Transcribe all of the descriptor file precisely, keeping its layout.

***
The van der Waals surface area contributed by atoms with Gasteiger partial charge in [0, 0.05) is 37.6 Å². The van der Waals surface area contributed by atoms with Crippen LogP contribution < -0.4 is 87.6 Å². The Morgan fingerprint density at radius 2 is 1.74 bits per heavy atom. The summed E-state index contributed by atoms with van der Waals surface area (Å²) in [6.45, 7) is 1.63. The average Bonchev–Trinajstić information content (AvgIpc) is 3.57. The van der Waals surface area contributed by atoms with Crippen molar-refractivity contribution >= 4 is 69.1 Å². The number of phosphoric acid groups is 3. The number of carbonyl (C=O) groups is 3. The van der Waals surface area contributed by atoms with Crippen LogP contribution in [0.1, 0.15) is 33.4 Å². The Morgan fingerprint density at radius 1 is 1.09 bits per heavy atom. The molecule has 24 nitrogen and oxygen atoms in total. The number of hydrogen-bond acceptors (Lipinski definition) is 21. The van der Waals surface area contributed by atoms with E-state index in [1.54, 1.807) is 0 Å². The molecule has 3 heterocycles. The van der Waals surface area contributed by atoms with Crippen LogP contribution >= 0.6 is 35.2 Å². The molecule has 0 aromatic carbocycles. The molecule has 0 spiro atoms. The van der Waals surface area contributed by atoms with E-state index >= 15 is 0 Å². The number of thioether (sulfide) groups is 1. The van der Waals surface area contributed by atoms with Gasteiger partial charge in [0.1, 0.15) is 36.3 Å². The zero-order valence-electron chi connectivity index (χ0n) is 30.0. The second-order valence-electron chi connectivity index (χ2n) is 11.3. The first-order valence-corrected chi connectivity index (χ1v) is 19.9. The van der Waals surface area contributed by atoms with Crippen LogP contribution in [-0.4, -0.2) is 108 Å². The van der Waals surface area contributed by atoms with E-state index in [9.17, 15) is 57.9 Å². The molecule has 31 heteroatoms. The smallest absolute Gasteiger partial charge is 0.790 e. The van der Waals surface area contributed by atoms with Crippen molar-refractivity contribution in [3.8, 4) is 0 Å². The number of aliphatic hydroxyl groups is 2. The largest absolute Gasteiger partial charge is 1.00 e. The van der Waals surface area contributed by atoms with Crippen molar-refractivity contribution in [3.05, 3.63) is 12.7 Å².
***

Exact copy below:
The van der Waals surface area contributed by atoms with Gasteiger partial charge in [0, 0.05) is 37.6 Å². The van der Waals surface area contributed by atoms with Crippen LogP contribution < -0.4 is 87.6 Å². The Morgan fingerprint density at radius 2 is 1.74 bits per heavy atom. The summed E-state index contributed by atoms with van der Waals surface area (Å²) in [6.45, 7) is 1.63. The average Bonchev–Trinajstić information content (AvgIpc) is 3.57. The van der Waals surface area contributed by atoms with Crippen molar-refractivity contribution >= 4 is 69.1 Å². The number of phosphoric acid groups is 3. The number of carbonyl (C=O) groups is 3. The van der Waals surface area contributed by atoms with Crippen LogP contribution in [0.1, 0.15) is 33.4 Å². The Morgan fingerprint density at radius 1 is 1.09 bits per heavy atom. The molecule has 24 nitrogen and oxygen atoms in total. The number of hydrogen-bond acceptors (Lipinski definition) is 21. The van der Waals surface area contributed by atoms with E-state index in [1.54, 1.807) is 0 Å². The molecule has 3 heterocycles. The van der Waals surface area contributed by atoms with Crippen LogP contribution >= 0.6 is 35.2 Å². The molecule has 0 aromatic carbocycles. The molecule has 0 spiro atoms. The van der Waals surface area contributed by atoms with E-state index >= 15 is 0 Å². The number of thioether (sulfide) groups is 1. The van der Waals surface area contributed by atoms with Gasteiger partial charge in [0.1, 0.15) is 36.3 Å². The zero-order valence-electron chi connectivity index (χ0n) is 30.0. The second-order valence-electron chi connectivity index (χ2n) is 11.3. The first-order valence-corrected chi connectivity index (χ1v) is 19.9. The van der Waals surface area contributed by atoms with Crippen LogP contribution in [-0.4, -0.2) is 108 Å². The van der Waals surface area contributed by atoms with E-state index in [9.17, 15) is 57.9 Å². The molecule has 31 heteroatoms. The smallest absolute Gasteiger partial charge is 0.790 e. The van der Waals surface area contributed by atoms with Crippen molar-refractivity contribution in [3.8, 4) is 0 Å². The number of aliphatic hydroxyl groups is 2. The largest absolute Gasteiger partial charge is 1.00 e. The van der Waals surface area contributed by atoms with Crippen molar-refractivity contribution in [3.05, 3.63) is 12.7 Å².